As Informatica’s Ron Papas put it, technically, there isn’t a lot of difference between on-site systems and data stores and cloud-managed systems and data stores. However, there’s a big difference in the ownership of these applications:

“What’s that’s doing is it’s bypassing the traditional process of having IT design the whole integration processes into the solution. So, before you know it, you could be up and running with Salesforce.com without having put much thought into integration, because it’s really being led by the line of business side. You could have someone in the sales and marketing unit that somehow bypassed IT and went up and implemented Salesforce. All of a sudden, they realize they need access to that data. they need it synchronized.”

24
Aug
08

Delivering Customer Experience – Good news & bad news

1-to-1 Media has some interesting perspectives on the challenges companies face to deliver a seamless customer experience. Take a look:

What do you believe is your organizations biggest hurdle in delivering an excellent customer experience?
Departmental silos 35.2%
Commitment from the top 17.0%
Recruitment and training 15.9%
Technology 14.8%
Focus on reducing operational cost 10.2%
Lack of investment 6.8%

…..how well customer-centricity has permeated their organizations. On the good news side, the majority of attendees work in organizations that think delivering an outstanding customer experience is everyone’s job. The bad news: 5 percent actually have no one responsible for ensuring that customers have a positive experience.

Who is responsible for customer experience in your organization?
Everyone 64.6%
All front line employees 15.2%
Contact centre employees 7.1%
Customer experience team 8.1%
No one 5.1%

How would you rate your company’s performance against its competitors in terms of customer experience?
Much better 12.3%
Better 32.9%
The same 38.4%
Not quite as good 13.7%
Worse 2.7%

Interesting, right?

17
Aug
08

Love your data, set it free!

Data services are freeing corporate data from the silos, allowing for its use on demand while providing security to the data’s custodians. The demand for more data more quickly is driving IT departments to rethink their entire systems architectures.

At Cequity, we have been helping clients work within the constraints of multiple -source systems while making data accessible for marketing when they need it. Our philosophy has been to make data more flexible and easy to access so that enterprises can take advantage of huge amounts of data that they accumulate today.

Dana Gardner writes:

In the past, data was structured, secure and tightly controlled. The bad news is that the data was limited by the firewall of personnel, technologies and process rigidity. Today, however, the demand is for just-in-time and inclusive data, moving away from a monolithic data system mentality to multiple sources of data that provide real-time inferences on consumers, activities, events, and transactions.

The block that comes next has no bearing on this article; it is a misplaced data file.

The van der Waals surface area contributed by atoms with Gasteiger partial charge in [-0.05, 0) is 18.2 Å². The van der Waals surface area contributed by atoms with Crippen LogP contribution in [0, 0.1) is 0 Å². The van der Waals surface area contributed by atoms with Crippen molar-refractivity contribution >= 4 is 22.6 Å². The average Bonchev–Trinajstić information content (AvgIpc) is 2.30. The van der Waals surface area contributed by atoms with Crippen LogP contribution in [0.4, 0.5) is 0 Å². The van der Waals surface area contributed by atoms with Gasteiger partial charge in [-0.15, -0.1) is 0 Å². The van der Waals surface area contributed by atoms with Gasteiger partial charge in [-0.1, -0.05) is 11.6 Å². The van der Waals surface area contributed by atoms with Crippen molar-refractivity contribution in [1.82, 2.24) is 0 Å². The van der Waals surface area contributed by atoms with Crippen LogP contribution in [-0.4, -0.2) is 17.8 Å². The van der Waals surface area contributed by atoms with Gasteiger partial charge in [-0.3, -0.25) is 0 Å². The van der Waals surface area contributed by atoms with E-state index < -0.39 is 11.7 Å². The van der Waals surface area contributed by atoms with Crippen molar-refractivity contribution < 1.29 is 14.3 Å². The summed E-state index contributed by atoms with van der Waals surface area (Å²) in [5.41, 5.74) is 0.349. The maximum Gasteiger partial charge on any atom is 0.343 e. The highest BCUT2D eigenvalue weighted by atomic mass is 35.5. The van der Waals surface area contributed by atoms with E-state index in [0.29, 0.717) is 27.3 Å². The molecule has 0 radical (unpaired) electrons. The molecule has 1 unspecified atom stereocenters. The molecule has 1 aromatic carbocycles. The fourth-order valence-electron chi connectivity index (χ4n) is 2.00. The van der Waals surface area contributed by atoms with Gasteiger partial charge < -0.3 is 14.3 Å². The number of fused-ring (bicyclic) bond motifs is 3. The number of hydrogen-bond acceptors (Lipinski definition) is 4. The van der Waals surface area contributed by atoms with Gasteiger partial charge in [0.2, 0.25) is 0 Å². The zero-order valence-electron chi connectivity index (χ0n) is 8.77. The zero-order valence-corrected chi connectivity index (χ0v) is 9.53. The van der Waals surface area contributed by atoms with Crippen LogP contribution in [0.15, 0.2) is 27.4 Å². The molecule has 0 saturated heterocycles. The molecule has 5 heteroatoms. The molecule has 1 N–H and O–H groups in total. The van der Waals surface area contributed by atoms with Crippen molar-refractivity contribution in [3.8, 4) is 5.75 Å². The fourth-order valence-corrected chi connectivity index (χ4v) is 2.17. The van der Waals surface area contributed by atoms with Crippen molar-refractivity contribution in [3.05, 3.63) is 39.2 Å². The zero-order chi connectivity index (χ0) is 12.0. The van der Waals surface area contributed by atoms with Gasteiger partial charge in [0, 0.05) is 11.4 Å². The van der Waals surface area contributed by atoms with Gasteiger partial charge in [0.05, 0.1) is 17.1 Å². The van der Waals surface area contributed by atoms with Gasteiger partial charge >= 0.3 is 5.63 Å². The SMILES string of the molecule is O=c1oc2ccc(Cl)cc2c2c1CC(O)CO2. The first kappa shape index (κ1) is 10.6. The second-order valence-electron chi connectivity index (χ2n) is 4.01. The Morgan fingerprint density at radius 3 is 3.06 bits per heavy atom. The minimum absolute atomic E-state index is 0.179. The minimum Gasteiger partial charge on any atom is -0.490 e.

The move is in the ownership of data value to the very people who really need it, who help define its analysis, and who can best use it for business and consumption advantage. Analysis and productivity  values rule the future of data as services.The [new] model is of keeping the data where it belongs and yet making it available to the rest of the world.Our data is trapped in these silos, where each department owns the data and there is a manual paper process to request a report.

According to  Brad Svee”..Requesting a customer report takes a long time, and what we have been able to do is try to expose that data through Web services using mashup-type UI (user interface) technology and data services to keep the data in the place that it belongs, without having a flat file flying between FTP servers, as you talked about, and start to show people data that they haven’t seen before in an instant, consumable way.”

Read more

09
Aug
08

Building brand agility thro’ customer insights and integrated marketing techniques

A slow economy does not always mean death-knell for brand marketers. The ones who mine customer data, identify purchase patterns and discover useful insights will be the ones who will win in this environment. At Cequity, we continue to advice companies to walk this path with 3 specific strategies:

  1. Accelerate your customer database management strategy
  2. Embed analytical thinking within marketing teams where use of data & analysis is made mandatory
  3. Micro-market – Identify smaller & smaller segments and increase campaign velocity with relevant offers

Here’s what the article has to say: